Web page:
||Dec. 6, 2002
Lumberman William Mackey Memorial
Pioneer lumber king William Mackey died on Dec. 1, 1902,
100 years ago last Sunday.
He had a sixty-year career including his primary focus at Eau Claire
in Calvin Township on the Amable du Fond River.
At Eau Claire he took out
squared timber and ran a sawmill, shipping his lumber on the CPR when
it went through Eau Claire in the 1880s. I
wrote about him a year ago when I
noted that for such a successful man, very little is known about him. Significant
new information came to light when North Bay genealogist Tom Carkner
discovered his obituary while researching a book at the National Archives
in Ottawa. I had asked Tom to keep an eye out for anything on Mackey,
and he found copies of material that he passed on to me.
||Pioneer lumber man
William Mackey (1819-1902) died one hundred years
ago on Dec. 1st.
The first brief note in the 1902 newspaper stated that
Mackey began as a lumberman on the
Bonnechere River in 1842, sixty years prior to his death, at
his home at 201 Cooper Street at Elgin in Ottawa at age eighty-two.
He was born in 1819 at
Mackey, a small village in County Down Ireland.
He came to Canada to Perth,
Ontario, with his father, a sister and a brother in 1835.
His father died shortly thereafter, and William, his sister and brother
moved to Bytown (Ottawa). He began
to work for well-known lumberman George
Buchanan, and was a volunteer in the Papineau Rebellion of 1837-38.
His obituary indicated that William began to work for well-known
business man the Hon. James Skead,
and soon went out on his own in the squared timber trade
on the Madawaska River, where he maintained limits until his death.
William's sister Rosena married James Skead, who besides having a
successful business career became a
Member of Parliament and Senator.
William married and had seven children, and was a staunch
Roman Catholic and supporter of
Ottawa's St. Patrick's Church. He
was a conservative in politics but
did not run for public office. The
first report of his death listed
his two daughters, Mrs. J. St. Denis and Mrs. D'Arcy McMahon, and an unmarried son Walter. Later
reports listed more of his children, including Percy
who was slow and lived at Eau Claire, usually with Roderick Mackenzie, Booth's
accountant who lived in a house next door to Mackey. Mackey's house,
which became the local store and post office, remains today just over the
second bridge going south at Eau Claire, and Mackenzie's house is just south
of Mackey's house. Mackenzie
oversaw the building of the log slide on the
Eau Claire Gorge for Mackey. Mr.
Mackenzie, Mackey's manager Andrew Ryan,
and son Percy attended the funeral in Ottawa.
Mackey's estate was estimated to be in the millions in
early reports, but on probate in
May 1902 the amount was about one million two hundred thousand dollars, a significant amount 100 years ago.
The estate was divided as follows:
Walter $100,000, William $75, 000, to the trustees of his son Percy $70,000,
to Roderick Mackenzie $34,000, to his son Henry $8,000, to his sister-in-law
Mrs. Hubeck $4,000, to his servants and some friends $1000 each,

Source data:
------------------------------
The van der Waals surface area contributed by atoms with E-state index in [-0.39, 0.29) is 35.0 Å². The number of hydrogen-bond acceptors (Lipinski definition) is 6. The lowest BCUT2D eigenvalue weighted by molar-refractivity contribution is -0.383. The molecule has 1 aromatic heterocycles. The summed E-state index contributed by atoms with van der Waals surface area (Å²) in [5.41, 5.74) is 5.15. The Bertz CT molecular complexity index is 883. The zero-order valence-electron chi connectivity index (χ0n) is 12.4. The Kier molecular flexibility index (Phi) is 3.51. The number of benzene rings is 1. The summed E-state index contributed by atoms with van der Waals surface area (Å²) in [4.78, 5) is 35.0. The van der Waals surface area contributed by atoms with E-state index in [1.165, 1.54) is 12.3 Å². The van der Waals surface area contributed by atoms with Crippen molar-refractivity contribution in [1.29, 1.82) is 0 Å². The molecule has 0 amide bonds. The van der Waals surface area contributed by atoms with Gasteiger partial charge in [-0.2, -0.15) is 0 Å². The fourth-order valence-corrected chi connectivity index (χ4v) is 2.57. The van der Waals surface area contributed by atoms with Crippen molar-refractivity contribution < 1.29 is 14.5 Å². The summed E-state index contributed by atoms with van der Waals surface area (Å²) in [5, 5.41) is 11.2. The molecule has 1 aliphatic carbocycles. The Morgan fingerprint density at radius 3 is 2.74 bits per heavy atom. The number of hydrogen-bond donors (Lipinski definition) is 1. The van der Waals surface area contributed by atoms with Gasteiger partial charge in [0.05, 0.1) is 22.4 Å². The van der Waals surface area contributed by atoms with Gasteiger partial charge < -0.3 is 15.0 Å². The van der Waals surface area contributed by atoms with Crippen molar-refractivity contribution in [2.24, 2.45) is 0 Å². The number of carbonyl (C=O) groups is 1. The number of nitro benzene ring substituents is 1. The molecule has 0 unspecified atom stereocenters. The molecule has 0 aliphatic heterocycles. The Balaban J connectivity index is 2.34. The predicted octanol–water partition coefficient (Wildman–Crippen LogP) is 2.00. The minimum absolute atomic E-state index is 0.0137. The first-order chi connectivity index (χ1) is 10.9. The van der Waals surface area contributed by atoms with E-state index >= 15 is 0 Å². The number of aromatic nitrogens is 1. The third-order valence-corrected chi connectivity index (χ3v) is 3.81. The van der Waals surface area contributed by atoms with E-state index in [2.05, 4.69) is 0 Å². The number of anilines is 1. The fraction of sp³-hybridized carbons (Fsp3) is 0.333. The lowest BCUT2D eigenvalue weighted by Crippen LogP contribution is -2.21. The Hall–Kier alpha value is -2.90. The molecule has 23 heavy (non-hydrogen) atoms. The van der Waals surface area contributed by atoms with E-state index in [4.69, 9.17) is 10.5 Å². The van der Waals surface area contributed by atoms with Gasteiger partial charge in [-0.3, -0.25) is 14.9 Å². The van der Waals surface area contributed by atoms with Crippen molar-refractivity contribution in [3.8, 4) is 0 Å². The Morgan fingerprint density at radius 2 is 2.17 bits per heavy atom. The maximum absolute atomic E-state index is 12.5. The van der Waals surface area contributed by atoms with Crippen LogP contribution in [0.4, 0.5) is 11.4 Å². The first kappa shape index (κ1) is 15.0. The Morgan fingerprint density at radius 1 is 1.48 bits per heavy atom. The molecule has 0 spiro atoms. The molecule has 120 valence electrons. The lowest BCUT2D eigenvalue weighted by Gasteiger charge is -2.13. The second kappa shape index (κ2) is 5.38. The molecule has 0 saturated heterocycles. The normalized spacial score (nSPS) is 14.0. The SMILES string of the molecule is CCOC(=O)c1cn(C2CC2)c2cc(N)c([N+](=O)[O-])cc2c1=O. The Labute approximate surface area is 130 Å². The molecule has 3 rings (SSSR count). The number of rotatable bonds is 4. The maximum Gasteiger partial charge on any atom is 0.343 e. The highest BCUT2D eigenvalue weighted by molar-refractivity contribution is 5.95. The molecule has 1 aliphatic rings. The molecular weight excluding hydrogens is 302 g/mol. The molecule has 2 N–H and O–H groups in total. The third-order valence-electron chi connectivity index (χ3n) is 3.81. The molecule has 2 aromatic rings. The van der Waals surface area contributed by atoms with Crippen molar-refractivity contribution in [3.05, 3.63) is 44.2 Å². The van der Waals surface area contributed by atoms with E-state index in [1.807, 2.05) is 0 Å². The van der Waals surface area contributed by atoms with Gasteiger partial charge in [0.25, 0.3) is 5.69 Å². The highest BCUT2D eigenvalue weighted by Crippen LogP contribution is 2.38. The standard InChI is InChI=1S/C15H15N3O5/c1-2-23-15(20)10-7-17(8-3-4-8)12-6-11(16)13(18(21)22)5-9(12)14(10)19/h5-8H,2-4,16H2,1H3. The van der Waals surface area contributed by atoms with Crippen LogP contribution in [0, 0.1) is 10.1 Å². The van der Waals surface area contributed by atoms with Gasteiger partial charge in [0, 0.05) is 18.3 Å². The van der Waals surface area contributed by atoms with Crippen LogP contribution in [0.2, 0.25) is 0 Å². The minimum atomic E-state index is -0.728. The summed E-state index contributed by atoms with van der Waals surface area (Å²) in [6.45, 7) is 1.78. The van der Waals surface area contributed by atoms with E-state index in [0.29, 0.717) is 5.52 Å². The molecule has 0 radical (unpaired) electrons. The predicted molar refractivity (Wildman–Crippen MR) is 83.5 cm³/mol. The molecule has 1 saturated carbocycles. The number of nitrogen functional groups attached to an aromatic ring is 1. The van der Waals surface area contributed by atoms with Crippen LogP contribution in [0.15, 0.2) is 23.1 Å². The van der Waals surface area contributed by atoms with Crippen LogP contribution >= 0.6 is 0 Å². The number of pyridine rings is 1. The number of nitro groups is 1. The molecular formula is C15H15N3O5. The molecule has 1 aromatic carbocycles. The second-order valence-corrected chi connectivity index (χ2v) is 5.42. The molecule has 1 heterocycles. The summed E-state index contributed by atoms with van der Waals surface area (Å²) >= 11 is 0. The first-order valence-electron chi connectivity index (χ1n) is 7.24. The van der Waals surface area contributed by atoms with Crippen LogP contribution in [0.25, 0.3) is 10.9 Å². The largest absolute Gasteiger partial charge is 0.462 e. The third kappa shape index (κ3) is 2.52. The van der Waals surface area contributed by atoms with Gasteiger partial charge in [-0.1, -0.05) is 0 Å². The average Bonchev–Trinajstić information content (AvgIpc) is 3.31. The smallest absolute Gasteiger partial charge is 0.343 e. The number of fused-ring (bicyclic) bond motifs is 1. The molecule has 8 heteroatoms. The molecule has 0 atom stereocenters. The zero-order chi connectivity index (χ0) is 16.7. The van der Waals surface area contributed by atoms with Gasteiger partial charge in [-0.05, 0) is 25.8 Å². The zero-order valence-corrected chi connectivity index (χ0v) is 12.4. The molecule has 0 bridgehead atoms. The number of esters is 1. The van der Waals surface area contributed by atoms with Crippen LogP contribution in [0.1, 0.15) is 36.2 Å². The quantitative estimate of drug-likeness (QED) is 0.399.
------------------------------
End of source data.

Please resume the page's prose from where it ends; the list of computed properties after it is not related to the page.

and the remainder of his estate between his two favourite Ottawa daughters,
Mrs. St Denis and Mrs. MacMahon. William's
brother was a successful lumberman,
and it is believed that the town of Mackey on the Trans-Canada
highway was named after him. His
brother and thirteen other lumbermen
died while trying to break a logjam in the spring run off.
William Mackey's lumber camp on the Amable du Fond River
in the 1800s. William's son
Percy is seen on the left holding the gun.
One of Mr. Mackey's obituaries noted that he made much of
his money on the Amable du Fond and
Lake Kioshkokwi. He bought his
limits there for a few thousand
dollars and sold them to J.R. Booth shortly before his death for $665,000. Mr.
Booth apparently had the chance to pick up the property in the 1870s for a few thousand dollars but put his money
elsewhere. Booth, who
was Canada's most successful lumberman was quite prepared to pay the higher
price at the turn of the century and his men logged there for years, as
did the Staniforth Lumber Company (1936-1973) which followed Booth.
Son Henry, who received the $8000 legacy, challenged his
father's will but apparently lost
because he had previously received money from his father, $133,000
for a business he owned in Buffalo. Mr
Mackey's son John, known as Todd,
who received nothing, ran J.R. Booth's bunkhouse at Eau Claire until he
abandoned his wife and children and disappeared. Two of his daughters, one
now deceased, lived in North Bay and received a request to bury him decades
after he had disappeared. They
Son Walter later married, and his three granddaughters
contacted me recently while
completing a family history and we shared some information on William. A
hundred years have passed, and William Mackey is still remembered for his
contribution in the Amable du Fond area and for helping to open pioneer Ontario.
Although my name is Mackey, I have no connection to
William, but my great-grandfather was called William (and my grandfather
Henry), and he came from Ireland
about the same time as the Mackey above, and died in 1905.
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